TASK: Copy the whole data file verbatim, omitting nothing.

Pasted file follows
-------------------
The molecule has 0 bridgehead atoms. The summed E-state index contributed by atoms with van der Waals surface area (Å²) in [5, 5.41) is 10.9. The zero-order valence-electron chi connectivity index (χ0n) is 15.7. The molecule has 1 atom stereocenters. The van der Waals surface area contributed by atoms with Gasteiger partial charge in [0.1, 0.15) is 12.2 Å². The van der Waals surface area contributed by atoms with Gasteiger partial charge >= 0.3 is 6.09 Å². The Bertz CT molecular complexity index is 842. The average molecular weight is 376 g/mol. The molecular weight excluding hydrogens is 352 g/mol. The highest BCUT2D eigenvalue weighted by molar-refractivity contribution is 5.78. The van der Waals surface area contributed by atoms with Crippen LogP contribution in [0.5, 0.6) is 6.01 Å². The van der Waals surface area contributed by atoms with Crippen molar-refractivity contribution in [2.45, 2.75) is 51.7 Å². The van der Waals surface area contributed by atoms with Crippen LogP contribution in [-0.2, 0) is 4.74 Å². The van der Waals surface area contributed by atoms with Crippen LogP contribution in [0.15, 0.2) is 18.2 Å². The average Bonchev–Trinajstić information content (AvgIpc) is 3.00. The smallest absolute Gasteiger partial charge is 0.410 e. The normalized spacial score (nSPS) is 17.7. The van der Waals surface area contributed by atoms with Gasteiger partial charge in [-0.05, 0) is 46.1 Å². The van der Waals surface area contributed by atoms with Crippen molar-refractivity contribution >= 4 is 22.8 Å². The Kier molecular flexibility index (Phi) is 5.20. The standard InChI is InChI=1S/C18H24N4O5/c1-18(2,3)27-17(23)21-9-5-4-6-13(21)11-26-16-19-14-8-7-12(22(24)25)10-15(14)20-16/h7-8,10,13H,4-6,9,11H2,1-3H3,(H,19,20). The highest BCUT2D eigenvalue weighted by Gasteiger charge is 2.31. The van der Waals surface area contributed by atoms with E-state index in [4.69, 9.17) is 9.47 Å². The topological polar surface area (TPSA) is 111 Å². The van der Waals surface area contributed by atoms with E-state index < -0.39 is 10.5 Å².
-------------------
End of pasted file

The molecule has 0 bridgehead atoms. The summed E-state index contributed by atoms with van der Waals surface area (Å²) in [5, 5.41) is 10.9. The zero-order valence-electron chi connectivity index (χ0n) is 15.7. The molecule has 1 atom stereocenters. The van der Waals surface area contributed by atoms with Gasteiger partial charge in [0.1, 0.15) is 12.2 Å². The van der Waals surface area contributed by atoms with Gasteiger partial charge >= 0.3 is 6.09 Å². The Bertz CT molecular complexity index is 842. The average molecular weight is 376 g/mol. The molecular weight excluding hydrogens is 352 g/mol. The highest BCUT2D eigenvalue weighted by molar-refractivity contribution is 5.78. The van der Waals surface area contributed by atoms with Crippen LogP contribution in [0.5, 0.6) is 6.01 Å². The van der Waals surface area contributed by atoms with Crippen molar-refractivity contribution in [2.45, 2.75) is 51.7 Å². The van der Waals surface area contributed by atoms with Crippen LogP contribution in [-0.2, 0) is 4.74 Å². The van der Waals surface area contributed by atoms with Crippen LogP contribution in [0.15, 0.2) is 18.2 Å². The average Bonchev–Trinajstić information content (AvgIpc) is 3.00. The smallest absolute Gasteiger partial charge is 0.410 e. The normalized spacial score (nSPS) is 17.7. The van der Waals surface area contributed by atoms with Gasteiger partial charge in [-0.05, 0) is 46.1 Å². The van der Waals surface area contributed by atoms with Crippen molar-refractivity contribution >= 4 is 22.8 Å². The Kier molecular flexibility index (Phi) is 5.20. The standard InChI is InChI=1S/C18H24N4O5/c1-18(2,3)27-17(23)21-9-5-4-6-13(21)11-26-16-19-14-8-7-12(22(24)25)10-15(14)20-16/h7-8,10,13H,4-6,9,11H2,1-3H3,(H,19,20). The highest BCUT2D eigenvalue weighted by Gasteiger charge is 2.31. The van der Waals surface area contributed by atoms with E-state index in [4.69, 9.17) is 9.47 Å². The topological polar surface area (TPSA) is 111 Å². The van der Waals surface area contributed by atoms with E-state index < -0.39 is 10.5 Å².